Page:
Other map-makers have attempted projections based on the cone and the cylinder, both alluded to in Mercatora. The principal allusion lies however in Mercatora's magnificent skirt, where lines like meridians of longitude originating from a single point are swirled and regathered.

One or two preliminary sketches for Mercatora survive. They were found in 2013 in Evelyn's residual studio, now known as the Hammer Mill Oast Collection. It seems that Evelyn had some doubts about Mercatora's posture and position before finally deciding to show her lying on the ground:

The final Mercatora sketch above is currently on sale by Liss Llewellyn Fine Art (

Mercatora was exhibited at the Ruskin, Oxford, in November 1950, where it sold for 25 guineas (about £750 at 2018 values). It was probably sold to someone fairly local, because it next appeared at Evelyn's only solo exhibition, held at Wye College, Kent, in December 1953, so it might be assumed that she was able to 'borrow' it back. Since then nothing has been heard of it. I don't suppose anyone reading this has ever come across it?

Text ©Christopher Campbell-Howes 2018

If you'd like to
EVELYN DUNBAR : A LIFE IN PAINTING by Christopher Campbell-Howes
is available to order online from
448 pages, 300 illustrations. £25

Thursday, 27 July 2017

Mystery Blue Man (c.1938)

Unidentified man holding a bowl c.1938 Blue pencil 6 x 5½ in.: 15.2 x 13.4 Photograph: Petra van der Wal ©Liss Llewellyn Fine Art

This appealing little drawing was one of the hundreds of one-off sketches and studies that made up the bulk of Evelyn's 'lost works', the contents of her studio at her death in 1960. It's unlikely that you'll need reminding that this huge collection was rediscovered in 2013, stored in the cone of a Kentish oast house.

Who is he? What is he holding in that bowl, clasped to his chest? Why did Evelyn draw him? To the best of my knowledge, no one knows, but I think that with the aid of one or two clues we might be able to build up a plausible conjecture.

Ten years or so before 1938, in the late 1920s, Evelyn painted a series of Dunbar family studies, mostly individual portraits of her parents and siblings. Among these family paintings is an unusual group portrait of the family:

The Dunbar Family in the Garden at The Cedars 1928 Pencil and oil on paper 14½ x 19½ in.: 37 x 50 cm. Photograph: Petra van der Wal © Liss Llewellyn Fine Art

I shall leave a fuller commentary on the painting until another time. For the moment perhaps we can notice that the bulky figure just left of centre, Evelyn's father William Dunbar, is showing something in his hand to his wife Florence. Let's look at it in greater detail: 

Detail of The Dunbar Family in the Garden at the Cedars

In fact William is holding out a clutch of eggs, and we can imagine that he has just been to his henhouse (he kept hens whenever possible) with a basin or bowl to collect to day's laying.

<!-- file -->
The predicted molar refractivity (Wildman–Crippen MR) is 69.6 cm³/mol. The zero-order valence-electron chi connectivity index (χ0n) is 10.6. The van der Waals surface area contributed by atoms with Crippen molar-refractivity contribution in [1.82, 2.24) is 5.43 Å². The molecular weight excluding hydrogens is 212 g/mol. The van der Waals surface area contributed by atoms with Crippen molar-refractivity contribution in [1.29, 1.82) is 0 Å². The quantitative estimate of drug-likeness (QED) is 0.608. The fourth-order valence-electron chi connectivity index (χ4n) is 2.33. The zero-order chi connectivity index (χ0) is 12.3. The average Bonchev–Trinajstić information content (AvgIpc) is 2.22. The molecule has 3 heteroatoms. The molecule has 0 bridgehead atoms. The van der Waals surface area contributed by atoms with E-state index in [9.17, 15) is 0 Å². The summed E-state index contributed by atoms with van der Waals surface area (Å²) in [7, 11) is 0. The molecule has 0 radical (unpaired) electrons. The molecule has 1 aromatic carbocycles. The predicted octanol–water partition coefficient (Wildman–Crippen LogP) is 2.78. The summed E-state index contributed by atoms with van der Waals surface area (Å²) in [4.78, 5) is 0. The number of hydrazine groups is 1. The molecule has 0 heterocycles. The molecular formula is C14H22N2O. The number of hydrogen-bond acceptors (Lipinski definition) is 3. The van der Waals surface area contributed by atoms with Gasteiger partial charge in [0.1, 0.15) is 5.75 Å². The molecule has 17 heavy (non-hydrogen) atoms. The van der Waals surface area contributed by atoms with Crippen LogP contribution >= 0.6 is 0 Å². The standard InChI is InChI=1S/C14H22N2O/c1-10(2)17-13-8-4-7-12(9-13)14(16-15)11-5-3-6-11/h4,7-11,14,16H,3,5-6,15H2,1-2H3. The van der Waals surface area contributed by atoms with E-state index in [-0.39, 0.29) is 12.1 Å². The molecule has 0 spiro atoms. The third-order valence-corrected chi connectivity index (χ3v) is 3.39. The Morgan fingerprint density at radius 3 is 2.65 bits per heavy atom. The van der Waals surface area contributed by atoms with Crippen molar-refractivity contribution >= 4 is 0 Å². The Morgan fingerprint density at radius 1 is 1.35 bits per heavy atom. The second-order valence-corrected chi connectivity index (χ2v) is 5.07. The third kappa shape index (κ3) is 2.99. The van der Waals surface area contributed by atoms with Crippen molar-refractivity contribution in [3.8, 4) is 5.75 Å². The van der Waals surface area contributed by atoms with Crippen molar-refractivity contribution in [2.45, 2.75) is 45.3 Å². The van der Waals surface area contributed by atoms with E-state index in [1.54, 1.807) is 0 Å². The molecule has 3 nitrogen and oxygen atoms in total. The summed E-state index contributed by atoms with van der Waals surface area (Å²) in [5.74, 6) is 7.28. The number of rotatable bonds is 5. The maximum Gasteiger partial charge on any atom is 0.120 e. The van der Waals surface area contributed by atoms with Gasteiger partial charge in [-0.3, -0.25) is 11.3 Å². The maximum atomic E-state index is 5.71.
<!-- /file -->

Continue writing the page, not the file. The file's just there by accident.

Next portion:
We move forward ten years or so, to the late 1930s. Evelyn's career is in the doldrums and she is very short of money. Someone, possibly Allan Gwynne-Jones (her first year tutor at the Royal College of Art who became a lifelong friend), has suggested that she should try her hand at commercial art. This goes against Evelyn's grain; in 1936 she had written to Charles Mahoney expressing the hope that he would never need to supplement his living by turning to commercial design, like his colleague Barnett Freedman. Nevertheless Evelyn overcomes her distaste and begins a series of designs for Shell petrol. Shell was already known for its patronage of artists, and indeed some remarkable advertising work came out of this policy.

Evelyn produced at least three designs, two of them punning on the word 'shell'.

Studies for designs for advertisements for Shell petrol c.1938 Water colour on paper. Photographs: Liss Llewellyn Fine Art

I'm left wondering if Evelyn intended to conjugate the verb 'shell' in its antique form -

I shell
Thou shellest
He/she shelleth, etc., etc.

...with appropriate illustration for each? And - a final conjecture - was the mystery man, echoing Evelyn's study of her father with the day's eggs, originally intended for 'he shelleth'? Whatever the truth, it was all too archaic and homespun and not nearly modern and forward-thrusting enough for a company like Shell. It didn't work out, no commission arrived from Shell and Evelyn dropped the project, probably with much relief. All the same, she was attached enough to this work to keep it for the rest of her life, and indeed all the artwork in this post was found intact among her residual studio in 2013.

Text ©Christopher Campbell-Howes 2017


If you'd like to
EVELYN DUNBAR : A LIFE IN PAINTING by Christopher Campbell-Howes
is available to order online from
448 pages, 300 illustrations. £25